The laundry room can be the most dangerous room in your home. While a clothes dryer does not seem threatening, according to the National Fire Protection Association, it is the cause of approximately 15,000 house fires each year totaling millions of dollars in damage.
Dryer lint is very flammable. It quickly accumulates inside the dryer vent and ductwork, putting your unit and potentially the entire community at risk. In addition, dryer lint buildup reduces airflow, increases costs, and can lead to mold and mildew. To prevent this, dryer vents and ducts should be cleaned on a regular basis.
Community associations have a legitimate interest in making sure that all the dryer vents in their communities are properly maintained. The relatively minor cost of having a professional clean a dryer vent and ensure it is in working order can help prevent significant damage to the community.
To ensure that owners are maintaining their dryer vents, association boards should adopt a resolution requiring owners to clean their dryer vents and submit receipts or a certification of compliance on a yearly or every-other-year basis, if such resolution is permitted by your community’s governing documents. If owners do not have their dryer vent cleaned, your association may be able to assess fines or force compliance; however, your association’s counsel will advise if your governing documents allow for such action. If necessary, legal action may be able to be taken to ensure compliance and keep the community safe.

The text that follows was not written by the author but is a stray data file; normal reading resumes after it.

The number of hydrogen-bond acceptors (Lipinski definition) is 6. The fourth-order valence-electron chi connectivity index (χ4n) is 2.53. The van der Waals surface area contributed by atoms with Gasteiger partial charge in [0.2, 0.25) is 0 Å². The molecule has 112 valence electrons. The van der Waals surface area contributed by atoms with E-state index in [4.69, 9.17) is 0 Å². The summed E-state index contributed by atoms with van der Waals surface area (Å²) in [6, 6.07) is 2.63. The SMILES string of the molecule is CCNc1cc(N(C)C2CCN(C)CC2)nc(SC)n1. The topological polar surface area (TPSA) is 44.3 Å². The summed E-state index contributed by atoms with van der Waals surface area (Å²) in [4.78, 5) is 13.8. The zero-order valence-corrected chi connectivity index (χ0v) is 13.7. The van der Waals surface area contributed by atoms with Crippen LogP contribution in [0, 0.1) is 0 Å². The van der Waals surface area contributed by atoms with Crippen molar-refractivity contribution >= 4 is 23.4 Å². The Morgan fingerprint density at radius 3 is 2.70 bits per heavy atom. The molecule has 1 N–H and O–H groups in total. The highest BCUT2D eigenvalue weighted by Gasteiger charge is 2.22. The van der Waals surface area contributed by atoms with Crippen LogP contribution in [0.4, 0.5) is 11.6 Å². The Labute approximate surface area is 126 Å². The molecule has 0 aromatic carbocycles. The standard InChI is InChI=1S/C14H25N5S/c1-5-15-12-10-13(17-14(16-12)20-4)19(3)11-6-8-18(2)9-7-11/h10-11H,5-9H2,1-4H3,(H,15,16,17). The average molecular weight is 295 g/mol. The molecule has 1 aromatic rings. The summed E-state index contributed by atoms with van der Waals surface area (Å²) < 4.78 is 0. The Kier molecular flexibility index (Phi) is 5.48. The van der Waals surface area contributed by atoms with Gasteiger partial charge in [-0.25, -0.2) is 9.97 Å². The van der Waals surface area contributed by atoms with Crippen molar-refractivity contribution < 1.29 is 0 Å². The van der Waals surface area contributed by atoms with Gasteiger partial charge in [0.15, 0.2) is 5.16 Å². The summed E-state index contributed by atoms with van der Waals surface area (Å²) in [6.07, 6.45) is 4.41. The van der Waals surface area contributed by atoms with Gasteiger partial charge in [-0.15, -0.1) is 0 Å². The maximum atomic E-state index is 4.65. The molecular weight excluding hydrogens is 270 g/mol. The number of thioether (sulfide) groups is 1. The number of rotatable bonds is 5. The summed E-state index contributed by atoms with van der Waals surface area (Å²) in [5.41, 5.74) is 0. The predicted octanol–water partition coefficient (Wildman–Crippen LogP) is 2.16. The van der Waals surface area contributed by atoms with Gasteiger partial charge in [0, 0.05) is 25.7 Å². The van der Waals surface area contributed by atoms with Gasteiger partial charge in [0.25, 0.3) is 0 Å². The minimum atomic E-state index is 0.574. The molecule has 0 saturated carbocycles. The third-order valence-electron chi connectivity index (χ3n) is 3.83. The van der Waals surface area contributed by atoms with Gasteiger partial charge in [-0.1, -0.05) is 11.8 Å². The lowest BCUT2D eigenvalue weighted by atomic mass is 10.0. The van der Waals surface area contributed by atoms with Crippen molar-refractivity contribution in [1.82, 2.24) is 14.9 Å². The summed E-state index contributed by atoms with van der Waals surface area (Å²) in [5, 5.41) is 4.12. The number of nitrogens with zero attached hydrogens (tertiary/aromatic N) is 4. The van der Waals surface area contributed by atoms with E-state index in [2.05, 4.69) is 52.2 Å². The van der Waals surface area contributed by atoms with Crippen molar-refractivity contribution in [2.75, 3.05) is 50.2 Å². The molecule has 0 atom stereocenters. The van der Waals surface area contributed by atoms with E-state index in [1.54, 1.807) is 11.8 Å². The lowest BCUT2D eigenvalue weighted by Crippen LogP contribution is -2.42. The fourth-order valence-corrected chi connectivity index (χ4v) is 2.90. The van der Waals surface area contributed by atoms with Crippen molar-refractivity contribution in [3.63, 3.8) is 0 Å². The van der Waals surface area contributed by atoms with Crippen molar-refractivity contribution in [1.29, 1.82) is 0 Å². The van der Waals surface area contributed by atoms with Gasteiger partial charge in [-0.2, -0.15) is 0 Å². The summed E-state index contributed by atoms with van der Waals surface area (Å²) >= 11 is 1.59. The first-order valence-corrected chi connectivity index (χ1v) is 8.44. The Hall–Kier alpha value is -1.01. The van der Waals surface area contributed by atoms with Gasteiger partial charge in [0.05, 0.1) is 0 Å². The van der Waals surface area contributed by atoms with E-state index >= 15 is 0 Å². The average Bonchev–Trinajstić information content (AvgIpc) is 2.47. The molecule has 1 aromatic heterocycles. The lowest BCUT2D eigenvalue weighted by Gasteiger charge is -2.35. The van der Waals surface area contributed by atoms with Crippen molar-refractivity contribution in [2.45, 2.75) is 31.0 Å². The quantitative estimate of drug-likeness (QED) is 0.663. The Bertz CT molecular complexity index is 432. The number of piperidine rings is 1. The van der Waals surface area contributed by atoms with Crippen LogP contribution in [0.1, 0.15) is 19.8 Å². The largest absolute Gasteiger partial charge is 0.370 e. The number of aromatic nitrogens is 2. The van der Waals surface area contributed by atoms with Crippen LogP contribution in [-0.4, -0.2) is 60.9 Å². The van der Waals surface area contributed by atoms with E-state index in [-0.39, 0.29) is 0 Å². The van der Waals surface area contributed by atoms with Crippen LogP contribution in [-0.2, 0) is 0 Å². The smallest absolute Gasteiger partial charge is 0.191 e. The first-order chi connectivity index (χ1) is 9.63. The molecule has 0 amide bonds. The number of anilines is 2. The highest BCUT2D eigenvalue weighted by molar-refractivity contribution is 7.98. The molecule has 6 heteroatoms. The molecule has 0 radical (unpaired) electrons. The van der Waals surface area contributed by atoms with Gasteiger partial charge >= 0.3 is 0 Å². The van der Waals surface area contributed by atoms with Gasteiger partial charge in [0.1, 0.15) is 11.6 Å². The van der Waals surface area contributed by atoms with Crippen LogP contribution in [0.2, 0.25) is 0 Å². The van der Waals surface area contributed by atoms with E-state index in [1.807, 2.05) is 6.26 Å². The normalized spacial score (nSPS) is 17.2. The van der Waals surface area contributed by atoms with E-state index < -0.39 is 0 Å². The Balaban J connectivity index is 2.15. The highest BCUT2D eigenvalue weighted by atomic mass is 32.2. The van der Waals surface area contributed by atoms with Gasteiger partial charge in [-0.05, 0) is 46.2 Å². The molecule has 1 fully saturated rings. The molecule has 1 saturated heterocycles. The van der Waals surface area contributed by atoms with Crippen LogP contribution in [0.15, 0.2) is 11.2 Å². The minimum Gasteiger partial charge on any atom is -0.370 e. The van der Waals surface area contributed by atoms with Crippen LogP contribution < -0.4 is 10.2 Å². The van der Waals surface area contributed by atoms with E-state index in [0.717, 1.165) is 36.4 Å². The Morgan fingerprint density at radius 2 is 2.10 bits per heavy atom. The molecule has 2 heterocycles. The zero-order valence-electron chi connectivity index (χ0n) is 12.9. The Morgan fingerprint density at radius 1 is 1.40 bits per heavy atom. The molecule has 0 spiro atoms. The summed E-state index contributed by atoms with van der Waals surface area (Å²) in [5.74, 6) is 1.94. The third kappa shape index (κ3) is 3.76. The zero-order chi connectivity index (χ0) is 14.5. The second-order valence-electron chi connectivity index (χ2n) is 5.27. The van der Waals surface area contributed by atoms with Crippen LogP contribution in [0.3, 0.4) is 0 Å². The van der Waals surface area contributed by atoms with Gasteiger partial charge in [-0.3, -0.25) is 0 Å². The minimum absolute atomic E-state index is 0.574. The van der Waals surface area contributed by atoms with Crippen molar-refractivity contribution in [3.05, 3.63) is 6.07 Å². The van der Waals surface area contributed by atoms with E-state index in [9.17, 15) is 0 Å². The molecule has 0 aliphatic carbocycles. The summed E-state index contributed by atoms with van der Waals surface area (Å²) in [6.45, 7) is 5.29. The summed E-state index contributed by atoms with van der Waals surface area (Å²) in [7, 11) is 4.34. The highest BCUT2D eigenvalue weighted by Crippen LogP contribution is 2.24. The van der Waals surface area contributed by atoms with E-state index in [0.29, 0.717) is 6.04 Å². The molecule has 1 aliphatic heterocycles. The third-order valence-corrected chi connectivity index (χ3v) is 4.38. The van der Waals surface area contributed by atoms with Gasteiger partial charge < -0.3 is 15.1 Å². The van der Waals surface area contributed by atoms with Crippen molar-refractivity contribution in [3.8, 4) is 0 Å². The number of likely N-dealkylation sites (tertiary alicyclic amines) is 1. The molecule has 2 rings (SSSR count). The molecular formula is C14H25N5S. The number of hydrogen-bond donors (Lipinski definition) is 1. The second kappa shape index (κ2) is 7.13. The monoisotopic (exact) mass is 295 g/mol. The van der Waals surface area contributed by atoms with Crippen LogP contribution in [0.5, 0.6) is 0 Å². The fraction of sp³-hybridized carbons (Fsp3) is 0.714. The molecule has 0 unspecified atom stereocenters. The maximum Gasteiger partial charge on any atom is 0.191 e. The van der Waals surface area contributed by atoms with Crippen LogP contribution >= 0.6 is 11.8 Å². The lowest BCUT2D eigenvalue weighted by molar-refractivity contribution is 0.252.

Although easily overlooked, regular dryer vent cleanings are an important area of concern for associations. Rules regarding cleanings should be established and enforced. If your community does not have rules regarding regular cleaning of dryer vents, counsel can help your association adopt a resolution.
For more information on this or any other issue concerning your community association, please contact one of our Community Associations attorneys. For breaking news or updates on new blog posts, follow us on Twitter at: @njcondolaw, on Facebook at: njcondolaw, and on LinkedIn at: Hill Wallack Community Association Attorneys.